Amy Anderson

Amy Anderson

Graduate Student Spotlight By Saraya Brewer
Photos by Mark Cornelison

Amy Anderson’s academic history has taken a sharp turn since her early undergrad pre-medical path. “We had to kill things in our lab class and that was the end of that,” she laughed. “I always liked to write – I went straight back to the English Department.”

Though she has studied English for close to a decade now, Anderson is quick to admit that her “academic ADD” still stands: “I can’t focus on a time period. I’m interested in anything you put in front of me.” 

Her broad and varied interests make Anderson the perfect candidate for the brand new division of the University of Kentucky English department: Writing, Rhetoric and Digital Media. Anderson says she was excited about rhetoric, which is essentially the study of persuasion, from the first class she took on the topic. Because it isn’t limited to a certain time period, as many aspects of English are, the study offers a broad range of possibilities.

Her Master’s was on the 19th century American writer Harriett Prescott Spofford, a topic she enjoyed thoroughly, but with digital media becoming increasingly relevant for most any academic and professional field, the new division seemed like the perfect match to encompass her broad interests, which center on writing.

While Anderson is in the very early stages of her Ph.D. studies – the division being in the early stages itself – she helped organize and direct a notable course in India under the division’s umbrella this summer, alongside former UK instructor Kathy McCullough. With a strong focus on service learning – taking learning outside the classroom – the course, called Writers Without Borders: India, took 12 undergraduate students of various disciplines to Bawana, a poverty-stricken village outside New Delhi, India, to research and document the impact that Habitat for Humanity builds have had on the area.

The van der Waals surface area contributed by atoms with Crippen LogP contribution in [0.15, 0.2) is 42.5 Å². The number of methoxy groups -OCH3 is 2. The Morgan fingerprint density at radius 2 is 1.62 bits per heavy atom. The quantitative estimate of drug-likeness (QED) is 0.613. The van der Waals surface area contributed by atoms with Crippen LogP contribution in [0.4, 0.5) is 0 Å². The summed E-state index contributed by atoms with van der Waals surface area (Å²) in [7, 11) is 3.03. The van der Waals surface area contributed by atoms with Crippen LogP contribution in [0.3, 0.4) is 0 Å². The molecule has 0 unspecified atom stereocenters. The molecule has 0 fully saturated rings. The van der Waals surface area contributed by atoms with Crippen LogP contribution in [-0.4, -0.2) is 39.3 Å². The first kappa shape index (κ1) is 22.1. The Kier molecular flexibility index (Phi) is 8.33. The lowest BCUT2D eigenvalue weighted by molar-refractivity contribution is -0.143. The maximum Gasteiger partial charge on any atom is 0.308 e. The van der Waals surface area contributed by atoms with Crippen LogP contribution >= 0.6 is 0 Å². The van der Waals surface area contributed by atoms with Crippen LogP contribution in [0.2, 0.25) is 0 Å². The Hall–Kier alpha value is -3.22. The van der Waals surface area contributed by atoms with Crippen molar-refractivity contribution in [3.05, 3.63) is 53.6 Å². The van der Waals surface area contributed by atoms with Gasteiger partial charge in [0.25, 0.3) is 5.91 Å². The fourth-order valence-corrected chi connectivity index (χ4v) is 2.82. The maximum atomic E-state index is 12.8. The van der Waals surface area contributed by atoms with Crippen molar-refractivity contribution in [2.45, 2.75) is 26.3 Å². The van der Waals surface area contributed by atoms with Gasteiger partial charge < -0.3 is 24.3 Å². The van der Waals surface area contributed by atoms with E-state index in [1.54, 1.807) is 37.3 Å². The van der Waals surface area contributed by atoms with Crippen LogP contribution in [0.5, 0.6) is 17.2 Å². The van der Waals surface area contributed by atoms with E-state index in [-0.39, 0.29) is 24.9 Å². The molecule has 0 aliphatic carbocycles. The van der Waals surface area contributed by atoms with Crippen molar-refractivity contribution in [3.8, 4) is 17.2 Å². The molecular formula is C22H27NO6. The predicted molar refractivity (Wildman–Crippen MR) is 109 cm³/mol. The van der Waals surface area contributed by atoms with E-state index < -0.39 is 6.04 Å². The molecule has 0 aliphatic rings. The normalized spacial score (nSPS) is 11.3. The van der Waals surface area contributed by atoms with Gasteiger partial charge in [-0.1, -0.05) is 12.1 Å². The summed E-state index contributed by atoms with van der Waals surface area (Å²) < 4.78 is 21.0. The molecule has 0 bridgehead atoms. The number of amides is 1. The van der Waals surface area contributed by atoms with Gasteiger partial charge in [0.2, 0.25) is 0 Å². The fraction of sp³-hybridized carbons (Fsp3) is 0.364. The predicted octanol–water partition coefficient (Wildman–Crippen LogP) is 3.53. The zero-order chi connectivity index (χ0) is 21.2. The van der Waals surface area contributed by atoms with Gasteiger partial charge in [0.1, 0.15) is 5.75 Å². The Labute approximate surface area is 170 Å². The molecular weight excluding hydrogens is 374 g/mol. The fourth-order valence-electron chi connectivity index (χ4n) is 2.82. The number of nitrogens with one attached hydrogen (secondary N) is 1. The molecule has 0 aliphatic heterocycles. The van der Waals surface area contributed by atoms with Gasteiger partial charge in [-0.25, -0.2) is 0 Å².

>>Read more about this Writers Without Borders trip to India

“As far as we know, no one has done service learning this way before,” Anderson said, referring to the university’s unique partnership with a non-government organization. The benefits of the program are multi-tiered: the students benefit from the cultural immersion and the credit hours (they received an upper-level writing course credit and a cultural studies course), and the NGO benefits as well – with the audio, feature articles and photo essays that created during the course, the university team is actually producing a media package that Habitat for Humanity can potentially use for its website and magazine.

The Writers Without Borders course is just one example of how writing and digital media can join forces to create powerful persuasion for the emerging new division, which is spearheaded by professors Roxanne Mountford and Bill Endres. Anderson also serves as Endres’ research assistant, and will be assisting him in the upcoming project of digitizing the Wickliffe Bible, the first bible to be translated into English, and the St. Chad Gospel, an 8th-century illuminated gospel. The work has a personal meaning to Anderson, who plans to incorporate religious studies in her Ph.D. work.

“I want to work with the rhetoric of reconciliation within the church,” she said. “There’s a lot of different ways the church works with reconciliation – it could be people with the church, it could be people with God, it could be between various groups of people."

While she is still fleshing out the direction that study will take, Anderson is certain that this division is an important addition to the English curriculum at the University of Kentucky.

“Just being able to write a text – that’s the beginning, but there’s so much more that these students need to know how to do,” she said. “That’s why the writing program is expanding to include rhetoric and digital media.”